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Digest: Sandoval v. Commission on Elections (323 SCRA 403, 2000)

Digest: Sandoval v. Commission on Elections (323 SCRA 403, 2000)

Facts: Petitioner and private respondent herein were candidates for the congressional seat for the Malabon-Navotas legislative district during the elections held on May 11, 1998. After canvassing the municipal certificates of canvass, the district board of canvassers proclaimed petitioner the duly elected congressman. The petitioner took his oath of office on the same day. Private respondent filed with the Comelec a petition, which sought the annulment of petitioner's proclamation. He alleged that there was a verbal order from the Comelec Chairman to suspend the canvass and proclamation of the winning candidate, but the district board of canvassers proceeded with the canvass and proclamation despite the said verbal order. He also alleged that there was non-inclusion of 19 election returns in the canvass, which would result in an incomplete canvass of the election returns. The Comelec en banc issued an order setting aside the proclamation of petitioner and ruled the proclamation as void. Hence, this petition for certiorari seeking the annulment and reversal of the Comelec order. 

Issue: Whether or not   COMELEC has the power to take cognizance of SPC No. 98-143 and SPC No. 98- 206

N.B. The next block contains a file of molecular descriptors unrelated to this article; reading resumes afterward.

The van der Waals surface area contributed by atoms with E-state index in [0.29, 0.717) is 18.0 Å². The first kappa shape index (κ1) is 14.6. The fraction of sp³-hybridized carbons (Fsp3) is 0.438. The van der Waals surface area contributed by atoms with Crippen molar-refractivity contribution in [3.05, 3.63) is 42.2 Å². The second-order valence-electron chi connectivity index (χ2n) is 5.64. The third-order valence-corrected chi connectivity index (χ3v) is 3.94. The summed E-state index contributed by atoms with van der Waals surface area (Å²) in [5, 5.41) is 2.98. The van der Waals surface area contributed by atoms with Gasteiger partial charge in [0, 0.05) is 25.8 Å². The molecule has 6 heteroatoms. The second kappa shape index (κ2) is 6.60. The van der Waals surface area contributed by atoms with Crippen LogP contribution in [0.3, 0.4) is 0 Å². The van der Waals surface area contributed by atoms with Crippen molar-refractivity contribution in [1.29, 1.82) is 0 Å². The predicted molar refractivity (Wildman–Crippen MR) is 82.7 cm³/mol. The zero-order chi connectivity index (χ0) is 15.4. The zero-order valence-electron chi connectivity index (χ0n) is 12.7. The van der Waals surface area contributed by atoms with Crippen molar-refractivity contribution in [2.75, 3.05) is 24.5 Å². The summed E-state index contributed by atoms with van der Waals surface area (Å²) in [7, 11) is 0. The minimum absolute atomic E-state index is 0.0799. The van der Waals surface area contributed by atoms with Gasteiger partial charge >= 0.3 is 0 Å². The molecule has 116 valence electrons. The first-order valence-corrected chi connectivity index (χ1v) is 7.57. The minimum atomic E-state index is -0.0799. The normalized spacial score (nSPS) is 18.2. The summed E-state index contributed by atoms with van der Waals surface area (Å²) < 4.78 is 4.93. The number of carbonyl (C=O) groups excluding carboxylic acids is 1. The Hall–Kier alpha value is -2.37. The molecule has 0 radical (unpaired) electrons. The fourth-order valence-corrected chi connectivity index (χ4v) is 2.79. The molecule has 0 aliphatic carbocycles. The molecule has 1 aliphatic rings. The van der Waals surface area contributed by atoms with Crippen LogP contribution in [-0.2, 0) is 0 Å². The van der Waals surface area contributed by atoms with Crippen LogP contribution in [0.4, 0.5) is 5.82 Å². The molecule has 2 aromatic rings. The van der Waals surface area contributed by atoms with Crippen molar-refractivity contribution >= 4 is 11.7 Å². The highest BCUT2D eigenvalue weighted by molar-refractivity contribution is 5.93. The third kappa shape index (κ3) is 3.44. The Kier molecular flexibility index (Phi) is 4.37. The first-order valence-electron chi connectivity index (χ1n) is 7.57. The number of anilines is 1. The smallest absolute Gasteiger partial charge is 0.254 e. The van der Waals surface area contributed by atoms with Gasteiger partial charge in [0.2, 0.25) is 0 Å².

Ruling: we uphold the jurisdiction of the COMELEC over the petitions filed by private respondent. The COMELEC has exclusive jurisdiction over all pre-proclamation controversies. As an exception, however, to the general rule, Section 15 of Republic Act (RA) 7166 prohibits candidates in the presidential, vice-presidential, senatorial and congressional elections from filing pre-proclamation cases. It states: "Sec. 15. Pre-proclamation cases Not Allowed in Elections for President, Vice-President, Senator, and Members of the House of Representatives. — For purposes of the elections for President, Vice-President, Senator and Member of the House of Representatives, no pre-proclamation cases shall be allowed on matters relating to the preparation, transmission, receipt, custody and appreciation of election returns or the certificates of canvass, as the case may be. However, this does not preclude the authority of the appropriate canvassing body motu propio or upon written complaint of an interested person to correct manifest errors in the certificate of canvass or election returns before it." The prohibition aims to avoid delay in the proclamation of the winner in the election, which delay might result in a vacuum in these sensitive posts. The law, nonetheless, provides an exception to the exception. The second sentence of Section 15 allows the filing of petitions for correction of manifest errors in the certificate of canvass or election returns even in elections for president, vice-president and members of the House of Representatives for the simple reason that the correction of manifest error will not prolong the process of canvassing nor delay the proclamation of the winner in the election. This rule is consistent with and complements the authority of the COMELEC under the Constitution to "enforce and administer all laws and regulations relative to the conduct of an election, plebiscite, initiative, referendum and recall" and its power to "decide, except those involving the right to vote, all questions affecting elections." 

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